Lord Varys is gay
Sooner or later it had to come: Game of Thrones! While most loved it "Tyrion Lannister!" or enthusiastic "Daenerys Targaryen, the mother of dragons!" exclaim or also "Jon Schneeeeee!" screeching when it comes to the most popular character from the "Game of Thrones"-Row goes, you can miss a real cracker here and there, which you only recognize when you take a closer look.
For example what a sly unsympathetic person like Petyr Baelish can unroll in dramaturgy and pulling the strings. Numerous quotes from the series or the books could also hang in decorative embroidery over the fireplace. They probably do too, with die-hard fans of the series.
Rather, it is the supporting roles that increasingly cast a spell over you and that enrich the books and the series in a way that has seldom been seen before.
Another grandiose figure that was initially very often overlooked is that of the eunuch Varys. Lord Varys serves as a spy for the king's little council, as someone who has spun his web so far and has positioned his informants (“little birds”) so cleverly that he always knows what is going on where and how exactly when at all times . It's similar to that Continuum transformer("The continuum transformer is a very enigmatic and powerful device. Its enigmaticness is only surpassed by its power.") His nicknames “The Spider” or “King of Whisperers” are therefore no coincidence. Admittedly, in the beginning one is more likely to be repulsed by his submissiveness. But if you persevere, there is a real pearl waiting for you.
In the English language there is the idiom: "It's growing on you". So that something grows on you? Ah. In one. Yes. And so it is. The figure of the Varyswhich at first seems uncomfortable and now and then a bit repulsive, demands more and more respect from you. Little by little it becomes clear what Varys is hiding with his feigned submission. Whenever you think: Now you've captured the figure, it hits another hook and jumps out of the drawer in which you just wanted to put it. Varys turns out to be a survivor who had to fight his way through the most adverse circumstances.
In a nutshell, represents Varys Tyrion Lannister a riddle about power:
“In one room sit three great men, a king, a priest and a rich man with his gold. Between them stands a mercenary, a man of low descent and of modest mind. Each of the big ones asks him to kill the other two.
Kill them, says the king, for I am your rightful ruler.
Kill them, says the priest, for I command you in the name of the gods.
Kill them, says the rich man, and all this gold will be yours.
Who survives and who dies? "
And long after you've passed the passage in the book, seen in the series, the question of the right answer to this riddle has an effect on you. Tyrions The answer to this is quick - and inappropriately simple to his intellect. But: do things and the balance of power really behave that way? Is it really the mercenary who has power in this story? Is it not rather the king, the chief, who commands? Or the priest who commands the mercenary in the name of the gods. But then maybe the rich man who buys the decisions about life and death from the mercenary?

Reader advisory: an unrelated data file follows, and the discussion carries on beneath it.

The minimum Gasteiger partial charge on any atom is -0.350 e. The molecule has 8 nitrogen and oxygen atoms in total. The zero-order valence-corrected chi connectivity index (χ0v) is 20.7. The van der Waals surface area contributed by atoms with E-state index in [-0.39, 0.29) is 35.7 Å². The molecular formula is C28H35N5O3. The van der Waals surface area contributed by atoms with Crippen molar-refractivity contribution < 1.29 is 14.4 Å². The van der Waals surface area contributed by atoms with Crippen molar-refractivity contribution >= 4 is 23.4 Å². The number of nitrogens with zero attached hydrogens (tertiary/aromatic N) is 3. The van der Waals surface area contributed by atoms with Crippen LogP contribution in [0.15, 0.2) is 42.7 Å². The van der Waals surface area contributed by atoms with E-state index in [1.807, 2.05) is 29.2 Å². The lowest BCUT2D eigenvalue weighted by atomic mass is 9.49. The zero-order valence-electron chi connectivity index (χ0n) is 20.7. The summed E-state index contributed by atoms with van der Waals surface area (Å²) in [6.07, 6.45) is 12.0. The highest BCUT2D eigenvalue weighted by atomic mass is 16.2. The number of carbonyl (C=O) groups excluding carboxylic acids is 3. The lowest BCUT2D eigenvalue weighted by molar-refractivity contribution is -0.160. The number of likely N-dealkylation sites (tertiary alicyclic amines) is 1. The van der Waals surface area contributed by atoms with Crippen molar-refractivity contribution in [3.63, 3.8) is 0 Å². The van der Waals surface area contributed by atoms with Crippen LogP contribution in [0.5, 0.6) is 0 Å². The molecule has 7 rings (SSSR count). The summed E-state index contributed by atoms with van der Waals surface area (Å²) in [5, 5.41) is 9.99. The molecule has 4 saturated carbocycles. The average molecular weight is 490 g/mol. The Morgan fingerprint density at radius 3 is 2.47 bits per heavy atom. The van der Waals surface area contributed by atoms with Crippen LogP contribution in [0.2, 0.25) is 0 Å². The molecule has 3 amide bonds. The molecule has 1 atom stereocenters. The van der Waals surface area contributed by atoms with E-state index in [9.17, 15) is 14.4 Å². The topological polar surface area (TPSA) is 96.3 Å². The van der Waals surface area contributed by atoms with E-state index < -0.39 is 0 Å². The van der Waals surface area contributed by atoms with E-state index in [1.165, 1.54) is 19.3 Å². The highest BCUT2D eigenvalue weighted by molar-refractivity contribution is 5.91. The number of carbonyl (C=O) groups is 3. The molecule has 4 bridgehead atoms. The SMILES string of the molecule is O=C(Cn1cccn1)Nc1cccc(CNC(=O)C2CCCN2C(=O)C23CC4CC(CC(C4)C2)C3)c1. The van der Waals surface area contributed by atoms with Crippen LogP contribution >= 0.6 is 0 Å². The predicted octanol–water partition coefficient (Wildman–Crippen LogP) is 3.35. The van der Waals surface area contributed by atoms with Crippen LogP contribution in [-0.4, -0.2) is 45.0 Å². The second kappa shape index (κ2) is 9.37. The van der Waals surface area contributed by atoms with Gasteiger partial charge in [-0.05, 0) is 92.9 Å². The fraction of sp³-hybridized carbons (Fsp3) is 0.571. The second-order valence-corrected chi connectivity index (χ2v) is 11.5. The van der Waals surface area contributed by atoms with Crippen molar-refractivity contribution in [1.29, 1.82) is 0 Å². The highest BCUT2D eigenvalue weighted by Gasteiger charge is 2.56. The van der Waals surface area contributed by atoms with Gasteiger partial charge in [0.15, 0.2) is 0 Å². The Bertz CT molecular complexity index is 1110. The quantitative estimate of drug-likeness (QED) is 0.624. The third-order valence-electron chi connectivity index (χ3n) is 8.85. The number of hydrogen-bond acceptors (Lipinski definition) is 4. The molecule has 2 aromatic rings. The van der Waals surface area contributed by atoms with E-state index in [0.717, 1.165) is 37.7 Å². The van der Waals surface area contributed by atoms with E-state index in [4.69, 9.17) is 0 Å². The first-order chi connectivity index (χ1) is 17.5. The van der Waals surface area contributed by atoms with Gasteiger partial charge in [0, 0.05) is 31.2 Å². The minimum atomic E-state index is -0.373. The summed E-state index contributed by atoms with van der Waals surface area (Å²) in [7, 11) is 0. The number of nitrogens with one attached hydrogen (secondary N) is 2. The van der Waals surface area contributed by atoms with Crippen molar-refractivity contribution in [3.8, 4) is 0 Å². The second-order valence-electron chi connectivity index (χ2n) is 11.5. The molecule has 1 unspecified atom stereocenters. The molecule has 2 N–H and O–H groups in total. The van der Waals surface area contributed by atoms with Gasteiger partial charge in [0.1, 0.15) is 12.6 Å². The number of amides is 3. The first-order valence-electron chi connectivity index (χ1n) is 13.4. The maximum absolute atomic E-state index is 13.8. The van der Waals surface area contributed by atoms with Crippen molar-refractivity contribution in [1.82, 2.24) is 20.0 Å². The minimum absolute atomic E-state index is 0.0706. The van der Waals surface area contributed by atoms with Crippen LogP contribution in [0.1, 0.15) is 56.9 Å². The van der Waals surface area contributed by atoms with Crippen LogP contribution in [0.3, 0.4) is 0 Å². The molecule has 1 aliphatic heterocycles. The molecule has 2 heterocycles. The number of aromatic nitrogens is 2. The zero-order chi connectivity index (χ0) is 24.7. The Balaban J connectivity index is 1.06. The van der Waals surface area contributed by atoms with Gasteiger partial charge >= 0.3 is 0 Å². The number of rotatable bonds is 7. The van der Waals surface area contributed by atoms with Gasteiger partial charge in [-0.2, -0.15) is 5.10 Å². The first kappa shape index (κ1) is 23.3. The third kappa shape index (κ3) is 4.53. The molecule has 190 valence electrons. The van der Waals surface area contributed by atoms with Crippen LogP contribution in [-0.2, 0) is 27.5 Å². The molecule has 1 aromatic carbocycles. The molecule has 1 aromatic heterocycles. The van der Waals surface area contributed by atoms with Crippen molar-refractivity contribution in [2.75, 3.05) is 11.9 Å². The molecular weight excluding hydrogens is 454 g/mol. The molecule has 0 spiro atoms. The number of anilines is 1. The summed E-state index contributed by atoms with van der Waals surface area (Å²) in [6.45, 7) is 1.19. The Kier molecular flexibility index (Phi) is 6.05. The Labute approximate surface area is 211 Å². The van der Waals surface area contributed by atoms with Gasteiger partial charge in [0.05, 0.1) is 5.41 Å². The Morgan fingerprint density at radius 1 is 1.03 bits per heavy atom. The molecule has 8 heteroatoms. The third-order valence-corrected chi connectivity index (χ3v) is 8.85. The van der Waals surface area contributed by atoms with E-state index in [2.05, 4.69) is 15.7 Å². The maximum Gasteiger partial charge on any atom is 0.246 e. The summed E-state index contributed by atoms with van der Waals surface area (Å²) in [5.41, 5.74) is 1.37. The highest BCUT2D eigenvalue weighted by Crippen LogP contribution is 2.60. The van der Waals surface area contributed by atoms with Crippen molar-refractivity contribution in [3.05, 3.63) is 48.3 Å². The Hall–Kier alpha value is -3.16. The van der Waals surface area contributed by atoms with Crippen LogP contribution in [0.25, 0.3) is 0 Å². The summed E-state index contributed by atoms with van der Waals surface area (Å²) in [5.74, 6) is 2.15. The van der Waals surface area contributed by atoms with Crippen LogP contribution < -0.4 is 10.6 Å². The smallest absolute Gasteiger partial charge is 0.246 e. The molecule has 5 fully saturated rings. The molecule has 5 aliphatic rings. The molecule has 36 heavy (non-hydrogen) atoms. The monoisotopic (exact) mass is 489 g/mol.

“If power rests with the men who wield swords, why do we pretend that kings hold power in their hands? Power is fleeting, a shadow. Power is where we think it is. "
That still doesn't solve the riddle - just in case you think this is going to be spoiled.
What about knowledge Knowledge means power. The power of Varys lies in his knowledge - about all backgrounds, all connections, all secrets, all history and all current developments and information, which he analytically links and evaluates and on which he aligns his actions.
You can also find interesting thoughts on this here, where connections between the figure of the Varys and Michel Foucault to be pulled:
“For Michel Foucault, power is something that does not lie with individuals, but rather works in relationships between people. Power does not proceed from subjects, but rather focuses on subjects, more precisely on the construction of acting subjects. (…) This also means that wielding the sword or carrying out the killing itself is not actually an exercise of power, but only the result of previous exercise of power: what is called power already has its own before this action full effect. "
But power is always the elimination of competition. New ideas destroy old empires. That is why competition is so feared by the powerful and it is replaced by the power of politics. That too is subject to competition in democracies. Elections are nothing else. But is the competition still working?
“Power is a trick, a shadow on the wall. But shadows can also kill. "
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